Tag Archive for: sunset commission

Sunset Commission Recommends SJRA Improvements, But Tiptoes Around Key Issues

On January 21, 2021, the Texas Sunset Commission released its “Staff Report with Commission Decisions” on the San Jacinto River Authority (SJRA). The 53-page report generally gave the SJRA a good review, but recommended that it:

  • Improve trust through better communications, public outreach, openness and transparency
  • Receive better value by improving contracting processes

The Commission also recommends that the Texas Legislative Council update and consolidate the SJRA’s governing law and processes.

The Sunset Act never subjected the SJRA to abolishment. However, it put its governance, management, operating structure, and compliance with legislative requirements under a microscope.

This post was based on public information taken from the Sunset Commission website.

Litigation Issues Deliberately Not Addressed

The report alluded to issues surrounding flooding and groundwater. However, Sunset Commission does not comment on issues in litigation as a matter of policy, so as not to influence the outcome. And although the Commission received extensive public input, it did not address comments directly for the same reason.

Those who take the time to read the entire report will be rewarded with a thorough, yet concise and illuminating summary of the SJRA’s business and the challenges it faces. The SJRA has adopted most, if not all, of the recommendations made by the Commission to some degree. Adopting the recommendations should not have any adverse fiscal impact on the SJRA or cause it financial strain.

Need for Better Communication and Engagement to Improve Trust

The Commission found that SJRA needs an effective communications strategy to advance projects. Especially if the projects could result in increased costs to the general public years before the public sees benefits.

Criticism: SJRA has not developed a formal strategy for engaging the general public in its activities, struggles to provide clear explanations of its wholesale water rates, and does not maintain important information on its website.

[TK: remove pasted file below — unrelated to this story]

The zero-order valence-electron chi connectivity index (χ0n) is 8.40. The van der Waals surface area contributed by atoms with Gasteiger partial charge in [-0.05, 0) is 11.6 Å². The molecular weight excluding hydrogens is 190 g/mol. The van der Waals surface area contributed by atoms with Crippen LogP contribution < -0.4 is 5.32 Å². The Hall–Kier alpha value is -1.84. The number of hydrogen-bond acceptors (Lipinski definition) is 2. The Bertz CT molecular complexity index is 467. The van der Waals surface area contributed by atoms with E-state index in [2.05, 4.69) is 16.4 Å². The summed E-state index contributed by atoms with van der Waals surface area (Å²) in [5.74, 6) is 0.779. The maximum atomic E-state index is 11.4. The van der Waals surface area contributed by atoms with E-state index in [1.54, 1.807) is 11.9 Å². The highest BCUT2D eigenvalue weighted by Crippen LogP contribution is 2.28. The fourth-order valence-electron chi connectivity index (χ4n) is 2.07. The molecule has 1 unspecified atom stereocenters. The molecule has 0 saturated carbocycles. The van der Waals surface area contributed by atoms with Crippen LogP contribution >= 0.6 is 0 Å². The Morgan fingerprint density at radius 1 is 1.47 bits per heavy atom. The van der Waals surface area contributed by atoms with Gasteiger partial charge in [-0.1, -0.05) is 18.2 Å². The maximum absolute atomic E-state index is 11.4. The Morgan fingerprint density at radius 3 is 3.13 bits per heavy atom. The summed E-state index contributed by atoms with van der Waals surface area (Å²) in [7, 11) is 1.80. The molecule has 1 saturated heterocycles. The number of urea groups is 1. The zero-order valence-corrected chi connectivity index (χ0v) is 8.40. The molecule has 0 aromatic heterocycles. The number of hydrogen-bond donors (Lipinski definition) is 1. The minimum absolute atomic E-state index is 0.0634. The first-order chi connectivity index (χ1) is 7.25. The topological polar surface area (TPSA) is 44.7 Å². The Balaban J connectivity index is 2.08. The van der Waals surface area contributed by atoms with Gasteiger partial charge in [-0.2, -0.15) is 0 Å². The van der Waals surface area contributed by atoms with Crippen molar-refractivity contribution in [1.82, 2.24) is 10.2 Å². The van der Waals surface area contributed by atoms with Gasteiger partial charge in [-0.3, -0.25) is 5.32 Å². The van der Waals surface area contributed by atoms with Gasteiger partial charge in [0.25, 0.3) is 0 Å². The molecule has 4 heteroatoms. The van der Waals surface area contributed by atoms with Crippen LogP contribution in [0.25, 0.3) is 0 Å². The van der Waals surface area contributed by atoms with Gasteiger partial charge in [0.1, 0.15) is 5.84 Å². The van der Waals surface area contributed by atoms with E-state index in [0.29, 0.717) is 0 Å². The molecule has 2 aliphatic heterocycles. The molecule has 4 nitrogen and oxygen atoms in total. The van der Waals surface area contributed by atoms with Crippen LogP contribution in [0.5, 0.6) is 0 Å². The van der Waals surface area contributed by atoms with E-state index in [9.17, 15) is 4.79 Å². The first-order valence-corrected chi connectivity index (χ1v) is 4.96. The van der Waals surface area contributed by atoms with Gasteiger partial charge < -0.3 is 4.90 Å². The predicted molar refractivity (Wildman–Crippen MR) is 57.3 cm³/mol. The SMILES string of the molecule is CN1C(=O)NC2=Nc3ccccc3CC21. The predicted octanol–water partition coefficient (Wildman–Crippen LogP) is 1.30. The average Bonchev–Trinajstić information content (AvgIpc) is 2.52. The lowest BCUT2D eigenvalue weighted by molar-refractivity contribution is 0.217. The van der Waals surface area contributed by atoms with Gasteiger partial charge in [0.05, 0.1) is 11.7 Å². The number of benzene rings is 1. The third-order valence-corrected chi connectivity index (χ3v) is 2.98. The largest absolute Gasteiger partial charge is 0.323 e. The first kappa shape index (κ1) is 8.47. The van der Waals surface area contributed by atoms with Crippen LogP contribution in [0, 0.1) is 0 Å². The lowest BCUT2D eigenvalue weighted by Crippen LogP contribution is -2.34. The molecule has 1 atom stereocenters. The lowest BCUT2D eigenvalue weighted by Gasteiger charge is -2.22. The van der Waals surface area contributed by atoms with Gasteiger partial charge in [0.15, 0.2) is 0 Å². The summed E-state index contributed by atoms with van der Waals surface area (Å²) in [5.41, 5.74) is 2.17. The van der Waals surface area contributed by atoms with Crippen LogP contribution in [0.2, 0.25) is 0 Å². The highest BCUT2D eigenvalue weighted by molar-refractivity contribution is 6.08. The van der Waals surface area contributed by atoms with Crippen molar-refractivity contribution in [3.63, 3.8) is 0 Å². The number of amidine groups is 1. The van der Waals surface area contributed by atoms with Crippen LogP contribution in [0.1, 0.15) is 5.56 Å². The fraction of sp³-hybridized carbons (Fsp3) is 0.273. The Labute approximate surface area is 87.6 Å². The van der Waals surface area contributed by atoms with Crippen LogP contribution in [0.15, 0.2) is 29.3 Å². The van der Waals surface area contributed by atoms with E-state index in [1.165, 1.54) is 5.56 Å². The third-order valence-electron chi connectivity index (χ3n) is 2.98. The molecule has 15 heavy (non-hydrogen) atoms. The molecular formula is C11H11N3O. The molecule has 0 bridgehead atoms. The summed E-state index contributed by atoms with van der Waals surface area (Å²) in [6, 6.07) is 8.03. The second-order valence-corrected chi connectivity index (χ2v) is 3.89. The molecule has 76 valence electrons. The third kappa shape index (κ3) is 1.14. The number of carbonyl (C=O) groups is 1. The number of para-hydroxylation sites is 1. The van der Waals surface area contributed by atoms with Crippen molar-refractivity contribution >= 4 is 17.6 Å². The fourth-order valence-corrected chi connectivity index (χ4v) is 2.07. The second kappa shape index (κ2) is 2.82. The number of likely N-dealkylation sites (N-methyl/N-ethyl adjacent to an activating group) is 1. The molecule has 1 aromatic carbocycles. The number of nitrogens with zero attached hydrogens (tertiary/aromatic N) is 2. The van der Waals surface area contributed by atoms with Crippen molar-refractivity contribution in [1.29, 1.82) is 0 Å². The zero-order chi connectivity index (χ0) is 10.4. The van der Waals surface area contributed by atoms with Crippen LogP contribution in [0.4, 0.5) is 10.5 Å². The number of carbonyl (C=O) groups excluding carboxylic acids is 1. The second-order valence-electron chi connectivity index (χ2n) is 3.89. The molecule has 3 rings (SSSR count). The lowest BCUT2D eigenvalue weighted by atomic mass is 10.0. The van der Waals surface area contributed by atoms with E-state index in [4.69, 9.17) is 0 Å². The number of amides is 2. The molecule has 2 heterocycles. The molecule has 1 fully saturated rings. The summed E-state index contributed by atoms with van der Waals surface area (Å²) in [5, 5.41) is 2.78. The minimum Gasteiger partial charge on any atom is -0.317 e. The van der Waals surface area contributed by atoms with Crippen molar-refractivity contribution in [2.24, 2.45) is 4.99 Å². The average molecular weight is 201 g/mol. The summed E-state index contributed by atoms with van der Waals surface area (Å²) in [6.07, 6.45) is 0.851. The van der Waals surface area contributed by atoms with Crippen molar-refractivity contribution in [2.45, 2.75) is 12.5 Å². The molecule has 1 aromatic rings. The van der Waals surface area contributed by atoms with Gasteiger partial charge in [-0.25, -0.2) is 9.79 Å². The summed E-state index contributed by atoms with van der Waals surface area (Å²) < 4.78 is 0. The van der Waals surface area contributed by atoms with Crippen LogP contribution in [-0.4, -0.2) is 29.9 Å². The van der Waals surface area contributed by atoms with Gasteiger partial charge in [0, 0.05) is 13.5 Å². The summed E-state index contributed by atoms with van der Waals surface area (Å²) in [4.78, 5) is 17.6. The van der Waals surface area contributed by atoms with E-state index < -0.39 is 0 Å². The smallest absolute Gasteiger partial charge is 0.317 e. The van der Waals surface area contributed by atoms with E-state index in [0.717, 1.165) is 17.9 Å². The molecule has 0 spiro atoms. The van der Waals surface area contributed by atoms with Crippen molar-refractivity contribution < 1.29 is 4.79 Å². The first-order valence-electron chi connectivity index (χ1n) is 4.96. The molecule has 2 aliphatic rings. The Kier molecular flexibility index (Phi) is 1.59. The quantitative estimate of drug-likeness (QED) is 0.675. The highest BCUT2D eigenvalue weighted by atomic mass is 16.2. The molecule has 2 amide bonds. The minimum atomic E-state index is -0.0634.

The Commission recommended a more proactive and strategic approach to communicating with and engaging the public. That, it felt, would help SJRA earn the trust of and get buy-in from the communities it ultimately serves.

Key recommendations included:

  • Require SJRA to adopt a public engagement policy that guides and encourages public involvement on key decisions.
  • Direct SJRA to develop a strategic communications plan.
  • Direct SJRA to provide clear, understandable information on its rates and fees prominently on its website.

Improve Contracting Function to Receive Best Value

The Commission also found that the SJRA guidance to staff fell short in important areas. Those areas included justifying the need to outsource services and maximizing open competition for contracts. In addition, the commission also felt SJRA lacks consistent documentation for monitoring the performance of its vendors.

Key recommendations included directing the SJRA to:

  • Establish additional guidance for contracting needs and procurement methods, and use open solicitations except in documented exceptions.
  • Consistently monitor, document, and evaluate vendor performance.
  • Improve the transparency, fairness, and effectiveness of its contracting process.

Update Governing Law and Processes

Over the years, Sunset reviews have included a number of standard elements designed to ensure open, responsive, and effective government. SJRA’s governing law does not contain several standard provisions, including those related to the governor’s appointment of the board president, grounds for removal of a board member, board member training, separation of duties of board members from those of staff, public testimony at board meetings, and maintaining a system for receiving and acting on complaints.